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A guide to the Balearic Islands: Majorca, Minorca, Ibiza & Formentera

10 March 2016 ( 23 May 2017 )

Whether you fancy a spot of island hopping or want to settle in one for a week or two, you're guaranteed to get a taste of the Med that will mean you keep coming back for more. Here's all you need to know about each of the four Balearic Islands.

Palma-de-Mallorca, Balearic islands, Spain

The Balearic Islands have been a popular travel destination for decades, and while they might have a bit of a reputation for a lively night-life there's plenty to see and do on these historic islands, including UNESCO world heritage sites, unspoilt beaches, and stunning wildflowers and birdlife to enjoy.

Discover our holidays to the beautiful islands of the Balearics for fiestas, siestas and everything in-between. Find out more here


Said to be the 'daddy' of the islands, Majorca is the largest and perhaps one of the most diverse of the islands, offering beautiful beaches, plummeting limestone cliffs, shimmering turquoise sea, and a fabulous gastronomic scene. 

The island's rich cultural history has left behind ruins, castles and cathedrals – all waiting to be explored.


Minorca is a haven of tranquillity, perfect if you're looking for isolated coves and beaches to discover. Although it can be a few degrees cooler than the other islands, its 216km of coastline is not to be missed.

To the west you'll find the vibrant Cala en Forcat or the white beach-blessed paradise of Cala Blanca. For those who like a stylish waterfront, a visit to the easterly Es Castell is a must.

Discover our holidays to the beautiful islands of the Balearics for fiestas, siestas and everything in-between. Find out more here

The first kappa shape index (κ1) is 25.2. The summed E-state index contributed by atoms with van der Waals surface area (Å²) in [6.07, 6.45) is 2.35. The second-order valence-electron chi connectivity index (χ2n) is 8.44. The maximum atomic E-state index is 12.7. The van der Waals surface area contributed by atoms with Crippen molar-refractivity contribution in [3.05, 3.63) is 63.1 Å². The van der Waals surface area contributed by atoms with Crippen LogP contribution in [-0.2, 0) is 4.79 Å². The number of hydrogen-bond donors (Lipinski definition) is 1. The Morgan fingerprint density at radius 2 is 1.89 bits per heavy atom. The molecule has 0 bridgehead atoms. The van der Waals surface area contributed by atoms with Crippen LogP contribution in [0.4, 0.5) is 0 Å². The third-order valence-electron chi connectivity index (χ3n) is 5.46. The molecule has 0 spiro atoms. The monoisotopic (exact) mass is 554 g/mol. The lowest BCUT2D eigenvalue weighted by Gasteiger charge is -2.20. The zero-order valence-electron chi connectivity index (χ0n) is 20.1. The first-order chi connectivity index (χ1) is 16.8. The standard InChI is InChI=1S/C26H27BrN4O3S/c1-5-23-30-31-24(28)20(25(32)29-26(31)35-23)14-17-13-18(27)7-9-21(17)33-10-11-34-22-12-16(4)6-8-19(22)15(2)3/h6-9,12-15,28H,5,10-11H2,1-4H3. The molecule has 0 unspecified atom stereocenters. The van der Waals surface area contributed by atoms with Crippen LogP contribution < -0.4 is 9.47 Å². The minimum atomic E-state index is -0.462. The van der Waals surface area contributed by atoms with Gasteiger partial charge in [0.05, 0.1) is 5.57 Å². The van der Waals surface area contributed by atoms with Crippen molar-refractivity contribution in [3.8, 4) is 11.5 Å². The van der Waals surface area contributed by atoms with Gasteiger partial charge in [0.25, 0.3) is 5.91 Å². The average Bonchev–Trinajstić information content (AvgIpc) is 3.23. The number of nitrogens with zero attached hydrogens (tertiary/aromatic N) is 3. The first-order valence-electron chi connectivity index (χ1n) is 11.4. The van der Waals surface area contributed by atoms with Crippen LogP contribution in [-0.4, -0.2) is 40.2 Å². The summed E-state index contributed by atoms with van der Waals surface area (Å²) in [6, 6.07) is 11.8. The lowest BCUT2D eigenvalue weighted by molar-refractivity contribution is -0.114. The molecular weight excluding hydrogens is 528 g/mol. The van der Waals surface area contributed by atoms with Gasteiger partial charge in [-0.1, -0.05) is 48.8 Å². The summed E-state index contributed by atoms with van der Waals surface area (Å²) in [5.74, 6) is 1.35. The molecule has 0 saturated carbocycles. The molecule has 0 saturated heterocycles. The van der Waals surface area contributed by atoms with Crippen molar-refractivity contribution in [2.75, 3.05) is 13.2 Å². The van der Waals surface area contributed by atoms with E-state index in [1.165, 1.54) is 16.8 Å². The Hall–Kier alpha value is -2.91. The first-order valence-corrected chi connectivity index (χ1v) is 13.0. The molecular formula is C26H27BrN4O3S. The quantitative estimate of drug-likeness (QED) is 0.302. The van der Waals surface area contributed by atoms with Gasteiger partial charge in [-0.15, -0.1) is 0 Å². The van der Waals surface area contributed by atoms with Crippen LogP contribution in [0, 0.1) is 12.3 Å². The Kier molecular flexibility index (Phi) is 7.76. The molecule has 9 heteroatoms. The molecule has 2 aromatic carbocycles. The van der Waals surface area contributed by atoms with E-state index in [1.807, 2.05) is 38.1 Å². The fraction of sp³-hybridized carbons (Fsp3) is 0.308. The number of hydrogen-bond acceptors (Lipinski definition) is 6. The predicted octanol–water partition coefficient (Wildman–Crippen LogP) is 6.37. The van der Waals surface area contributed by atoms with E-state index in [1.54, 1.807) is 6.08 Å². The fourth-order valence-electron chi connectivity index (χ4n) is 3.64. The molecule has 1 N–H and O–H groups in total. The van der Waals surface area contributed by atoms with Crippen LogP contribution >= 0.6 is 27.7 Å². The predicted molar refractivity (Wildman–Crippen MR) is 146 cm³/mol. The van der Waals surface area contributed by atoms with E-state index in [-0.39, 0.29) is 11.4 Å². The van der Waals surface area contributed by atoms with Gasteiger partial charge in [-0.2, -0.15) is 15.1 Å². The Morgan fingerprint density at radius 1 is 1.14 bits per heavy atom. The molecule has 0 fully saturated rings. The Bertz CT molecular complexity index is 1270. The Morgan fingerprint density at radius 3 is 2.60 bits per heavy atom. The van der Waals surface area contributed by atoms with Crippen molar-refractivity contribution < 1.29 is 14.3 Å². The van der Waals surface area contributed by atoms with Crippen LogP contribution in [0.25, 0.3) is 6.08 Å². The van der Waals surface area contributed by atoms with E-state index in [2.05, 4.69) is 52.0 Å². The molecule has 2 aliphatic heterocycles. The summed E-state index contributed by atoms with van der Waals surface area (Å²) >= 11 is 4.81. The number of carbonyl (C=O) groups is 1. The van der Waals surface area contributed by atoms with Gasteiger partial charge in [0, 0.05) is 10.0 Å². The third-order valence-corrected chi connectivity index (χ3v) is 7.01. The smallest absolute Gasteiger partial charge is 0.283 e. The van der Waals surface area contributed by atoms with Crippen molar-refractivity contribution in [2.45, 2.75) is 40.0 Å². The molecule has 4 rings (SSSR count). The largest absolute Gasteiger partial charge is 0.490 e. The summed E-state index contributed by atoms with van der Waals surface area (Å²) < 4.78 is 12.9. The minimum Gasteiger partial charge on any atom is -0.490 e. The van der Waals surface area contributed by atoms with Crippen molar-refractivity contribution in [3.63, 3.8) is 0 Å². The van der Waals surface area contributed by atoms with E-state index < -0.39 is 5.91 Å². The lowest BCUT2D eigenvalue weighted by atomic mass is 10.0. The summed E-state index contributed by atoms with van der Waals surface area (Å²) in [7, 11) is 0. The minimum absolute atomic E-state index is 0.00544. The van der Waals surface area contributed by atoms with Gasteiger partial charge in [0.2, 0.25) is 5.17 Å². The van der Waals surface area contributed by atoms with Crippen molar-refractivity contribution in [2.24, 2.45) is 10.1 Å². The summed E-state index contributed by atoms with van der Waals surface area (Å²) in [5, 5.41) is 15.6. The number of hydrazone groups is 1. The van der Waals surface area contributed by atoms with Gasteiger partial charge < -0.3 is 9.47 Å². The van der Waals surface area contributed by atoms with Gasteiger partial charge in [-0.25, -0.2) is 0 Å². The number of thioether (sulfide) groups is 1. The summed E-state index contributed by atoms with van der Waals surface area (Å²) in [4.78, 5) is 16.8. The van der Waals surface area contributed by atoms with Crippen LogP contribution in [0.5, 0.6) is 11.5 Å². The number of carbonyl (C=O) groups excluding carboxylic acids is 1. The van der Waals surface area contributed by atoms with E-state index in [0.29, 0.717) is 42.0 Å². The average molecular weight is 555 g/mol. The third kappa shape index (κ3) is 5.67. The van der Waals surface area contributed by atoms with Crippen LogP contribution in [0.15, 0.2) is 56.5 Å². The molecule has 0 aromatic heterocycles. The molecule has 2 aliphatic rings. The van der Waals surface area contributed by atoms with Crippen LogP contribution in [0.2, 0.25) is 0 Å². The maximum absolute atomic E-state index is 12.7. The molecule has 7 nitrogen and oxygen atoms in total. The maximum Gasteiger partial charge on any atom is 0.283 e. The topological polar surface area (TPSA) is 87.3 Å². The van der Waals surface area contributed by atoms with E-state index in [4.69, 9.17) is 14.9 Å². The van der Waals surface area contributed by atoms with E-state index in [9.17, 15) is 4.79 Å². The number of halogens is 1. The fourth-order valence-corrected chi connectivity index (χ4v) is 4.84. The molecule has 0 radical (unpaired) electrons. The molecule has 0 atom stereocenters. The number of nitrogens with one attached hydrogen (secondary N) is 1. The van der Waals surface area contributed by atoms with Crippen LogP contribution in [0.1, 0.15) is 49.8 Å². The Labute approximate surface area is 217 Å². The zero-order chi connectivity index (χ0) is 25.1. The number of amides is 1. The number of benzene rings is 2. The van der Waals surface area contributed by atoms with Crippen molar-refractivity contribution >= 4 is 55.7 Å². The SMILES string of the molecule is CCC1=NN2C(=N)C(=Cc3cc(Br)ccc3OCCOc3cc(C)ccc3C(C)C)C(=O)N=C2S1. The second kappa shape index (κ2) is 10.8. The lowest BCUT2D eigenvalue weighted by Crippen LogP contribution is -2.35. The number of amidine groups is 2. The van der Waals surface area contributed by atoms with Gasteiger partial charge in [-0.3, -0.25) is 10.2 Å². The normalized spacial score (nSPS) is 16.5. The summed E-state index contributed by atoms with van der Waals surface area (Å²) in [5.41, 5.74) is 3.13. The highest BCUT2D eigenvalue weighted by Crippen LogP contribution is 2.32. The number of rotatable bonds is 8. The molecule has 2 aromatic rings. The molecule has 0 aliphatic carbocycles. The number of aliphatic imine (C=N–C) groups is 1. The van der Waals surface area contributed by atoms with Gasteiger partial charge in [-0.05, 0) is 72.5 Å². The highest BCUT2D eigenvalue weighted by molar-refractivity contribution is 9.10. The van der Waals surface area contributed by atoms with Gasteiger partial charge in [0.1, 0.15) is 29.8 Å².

Many think Ibiza is just for young party animals, but there's a quiet and subdued side to the island, too, which makes it ideal for those looking to relax and unwind. Its capital, Ibiza Town, is packed with things to do, and the bohemian character of the north has a charm all of its own.

Ibiza has plenty of historic sites to explore too – the whole island is UNESCO-protected for cultural and environmental reasons.


Just when you think that beaches can't get any better, hop over to the tiny island of Formentera, which makes up for its lack of cultural sights with rustic appeal and perfect sunsets.

The smallest of the Balearic islands, Formentera is blessed with fine white sand and a crystal clear sea. On a clear day you can even see all the way across the Mediterranean Sea to Algeria!


The opinions expressed are those of the author and are not held by Saga unless specifically stated. The material is for general information only and does not constitute investment, tax, legal, medical or other form of advice. You should not rely on this information to make (or refrain from making) any decisions. Always obtain independent, professional advice for your own particular situation.